Sinner is a sponge. If he wins, great. If he learns, even better. That is part of the reason Sinner has quickly become one of the calmest players on Tour, showing great maturity despite his age. Another reason behind this, according to Piatti, is his skiing background.

“If you ski or you make some race, you understand immediately that you need to be concentrated and if you make a mistake, you are out. In tennis, he was thinking that was the game,” Piatti said. “He liked tennis because he can make a mistake and then immediately come back and play again… he’s coming from a small village and his parents are good workers. He knows that everybody needs to work and if they want something, they need to do very well.”

Sinner comes from a humble family. Both of his parents work in a restaurant. His father Johann is a chef, and his mother Siglinde is a waitress.

“I saw that he was playing well, but what took my attention was outside the court. He was a 14-year-old kid, but he controlled the mind of a young man of 17, 18, 19,” Piatti said. “Immediately you see these kinds of kids. Jannik was like that. He has the personality to stay with everybody, so he was quite mature. I was focussed on that and after that I tried to help build his game.”

During professional tennis’ five-month suspension last year due to the COVID-19 pandemic, Piatti would choose at least two matches per week for Sinner to watch. He didn’t want his charge to want the world’s best playing well, though.

“I showed not when Novak was playing well, but when Novak was playing badly. That was important for me,” Piatti said.

It was about figuring out how champions manage their tough moments and still win. Sinner has already learned from some of his own experiences. At last year’s US Open, the Italian let slip a two-set lead against Karen Khachanov, falling in a fifth-set tie-break. In the second half of that clash, he was clearly cramping. Afterwards, he called Piatti to ask what went wrong and if he wasn’t fit enough. Piatti believes it was the mental stress and hydration — or lack thereof — that led him to cramp, not his fitness. Sinner still managed to find a way to nearly win the match, and he learned from that.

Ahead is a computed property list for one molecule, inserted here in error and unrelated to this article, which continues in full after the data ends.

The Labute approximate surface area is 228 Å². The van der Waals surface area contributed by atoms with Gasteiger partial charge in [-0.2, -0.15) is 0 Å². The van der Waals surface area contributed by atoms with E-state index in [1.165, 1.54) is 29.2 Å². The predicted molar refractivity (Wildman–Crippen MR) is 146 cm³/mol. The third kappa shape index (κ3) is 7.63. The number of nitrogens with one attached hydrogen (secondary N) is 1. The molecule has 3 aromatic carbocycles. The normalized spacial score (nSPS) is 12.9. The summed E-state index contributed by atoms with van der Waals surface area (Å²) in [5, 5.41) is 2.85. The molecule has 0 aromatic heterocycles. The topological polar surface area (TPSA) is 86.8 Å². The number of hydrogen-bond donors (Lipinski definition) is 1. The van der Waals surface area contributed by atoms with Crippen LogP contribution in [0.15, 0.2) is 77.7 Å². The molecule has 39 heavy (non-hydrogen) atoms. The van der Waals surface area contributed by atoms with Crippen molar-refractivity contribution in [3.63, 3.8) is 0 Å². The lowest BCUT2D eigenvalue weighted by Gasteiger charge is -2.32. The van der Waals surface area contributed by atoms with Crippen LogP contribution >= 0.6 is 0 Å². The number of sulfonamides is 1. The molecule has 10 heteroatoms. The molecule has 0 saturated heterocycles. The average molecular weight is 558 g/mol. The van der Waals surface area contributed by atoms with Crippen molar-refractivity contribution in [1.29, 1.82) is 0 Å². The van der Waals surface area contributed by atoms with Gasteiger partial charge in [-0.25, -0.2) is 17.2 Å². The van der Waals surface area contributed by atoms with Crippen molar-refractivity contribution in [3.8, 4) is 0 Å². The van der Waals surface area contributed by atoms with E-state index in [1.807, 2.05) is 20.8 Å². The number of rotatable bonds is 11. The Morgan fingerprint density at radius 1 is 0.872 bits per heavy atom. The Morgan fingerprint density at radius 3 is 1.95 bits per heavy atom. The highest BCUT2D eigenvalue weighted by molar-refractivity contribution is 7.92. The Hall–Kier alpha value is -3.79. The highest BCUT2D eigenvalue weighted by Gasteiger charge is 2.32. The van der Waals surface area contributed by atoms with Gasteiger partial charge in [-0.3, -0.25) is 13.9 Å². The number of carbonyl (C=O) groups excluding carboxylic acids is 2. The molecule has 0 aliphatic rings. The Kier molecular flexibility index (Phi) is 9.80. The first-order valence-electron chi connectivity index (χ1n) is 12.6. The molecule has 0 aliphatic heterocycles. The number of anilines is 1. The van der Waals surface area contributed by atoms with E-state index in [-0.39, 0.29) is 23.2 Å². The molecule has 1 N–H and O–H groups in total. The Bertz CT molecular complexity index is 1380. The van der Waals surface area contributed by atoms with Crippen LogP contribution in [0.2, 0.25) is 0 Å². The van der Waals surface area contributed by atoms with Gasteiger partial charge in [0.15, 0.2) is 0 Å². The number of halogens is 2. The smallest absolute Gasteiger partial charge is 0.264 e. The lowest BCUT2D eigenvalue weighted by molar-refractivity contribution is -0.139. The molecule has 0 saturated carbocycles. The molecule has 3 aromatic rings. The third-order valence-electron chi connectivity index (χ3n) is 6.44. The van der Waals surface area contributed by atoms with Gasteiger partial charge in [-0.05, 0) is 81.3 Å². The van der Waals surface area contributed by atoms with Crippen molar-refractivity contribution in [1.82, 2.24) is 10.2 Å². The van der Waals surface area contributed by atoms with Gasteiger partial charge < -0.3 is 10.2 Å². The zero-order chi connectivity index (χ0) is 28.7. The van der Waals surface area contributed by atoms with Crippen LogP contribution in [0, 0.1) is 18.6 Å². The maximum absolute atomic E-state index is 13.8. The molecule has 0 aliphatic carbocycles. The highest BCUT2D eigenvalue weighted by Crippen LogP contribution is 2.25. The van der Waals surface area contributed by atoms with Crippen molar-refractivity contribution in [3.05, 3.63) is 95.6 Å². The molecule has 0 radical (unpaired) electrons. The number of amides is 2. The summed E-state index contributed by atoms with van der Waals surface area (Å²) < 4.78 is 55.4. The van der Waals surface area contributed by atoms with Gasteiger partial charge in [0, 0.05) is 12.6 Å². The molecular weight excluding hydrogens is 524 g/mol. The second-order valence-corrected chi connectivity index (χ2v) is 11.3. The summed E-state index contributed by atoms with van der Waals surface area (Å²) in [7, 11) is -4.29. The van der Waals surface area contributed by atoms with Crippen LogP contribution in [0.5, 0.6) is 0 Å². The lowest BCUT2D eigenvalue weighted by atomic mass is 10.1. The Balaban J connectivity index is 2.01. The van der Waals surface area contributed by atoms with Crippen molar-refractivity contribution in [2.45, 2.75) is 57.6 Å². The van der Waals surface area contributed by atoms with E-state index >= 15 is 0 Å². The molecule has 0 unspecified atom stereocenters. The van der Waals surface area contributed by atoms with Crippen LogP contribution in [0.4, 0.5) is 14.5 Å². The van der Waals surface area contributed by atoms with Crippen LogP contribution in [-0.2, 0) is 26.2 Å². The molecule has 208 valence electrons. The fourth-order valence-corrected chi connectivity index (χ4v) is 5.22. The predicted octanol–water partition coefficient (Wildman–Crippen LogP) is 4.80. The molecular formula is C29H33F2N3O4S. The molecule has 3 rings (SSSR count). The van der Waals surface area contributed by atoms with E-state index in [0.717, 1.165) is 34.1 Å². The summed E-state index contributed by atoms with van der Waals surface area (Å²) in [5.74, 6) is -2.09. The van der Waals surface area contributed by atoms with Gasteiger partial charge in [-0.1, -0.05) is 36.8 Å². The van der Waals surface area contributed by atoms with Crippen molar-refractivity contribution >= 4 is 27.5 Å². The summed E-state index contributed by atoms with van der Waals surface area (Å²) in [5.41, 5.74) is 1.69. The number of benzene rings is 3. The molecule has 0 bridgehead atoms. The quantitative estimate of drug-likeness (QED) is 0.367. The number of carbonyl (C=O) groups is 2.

A similar situation happened in Miami when he played Khachanov again. After losing a physically gruelling first set in the Florida heat, Sinner appeared headed out of the tournament. Instead, he found a way to win. Now, he is on the verge of becoming just the sixth teen to lift a Masters 1000 trophy. Win or lose, though, Piatti’s goals are much bigger.

“Of course, winning Slams and becoming No. 1. I spoke with him already that I already had two players, Milos Raonic and Ivan Ljubicic No. 3. Now the goal is different,” Piatti said. “I want someone [to accomplish] more and this project started many years ago. It is not just what is going to [happen] tomorrow [in Miami].”

Sinner is beginning to lose the element of surprise on Tour. Although he clearly has the game to compete against the world’s best — in last year’s Roland Garros quarter-finals, the Italian even went blow for blow in many rallies against Nadal before losing in straight sets — opponents will begin to learn his tendencies.

“Roger Federer when he won Milan the first time is not the Roger Federer playing now and it’s the same for Djokovic and Rafa. They’re improving a lot and they are changing a lot,” Piatti said. “I think Jannik has this kind of potential.”

Tomorrow, the world will see if Sinner is ready for Masters 1000 glory. But only time will tell just how many titles the Italian will rack up. For now, Piatti just wants his player to continue learning everything he can, even if it’s just by sitting at a dinner table.

“[This final is] an important moment, but not the last moment. It’s part of what he needs to do,” Piatti said. “I’m very happy that it came now, but the season is long and the process is long.”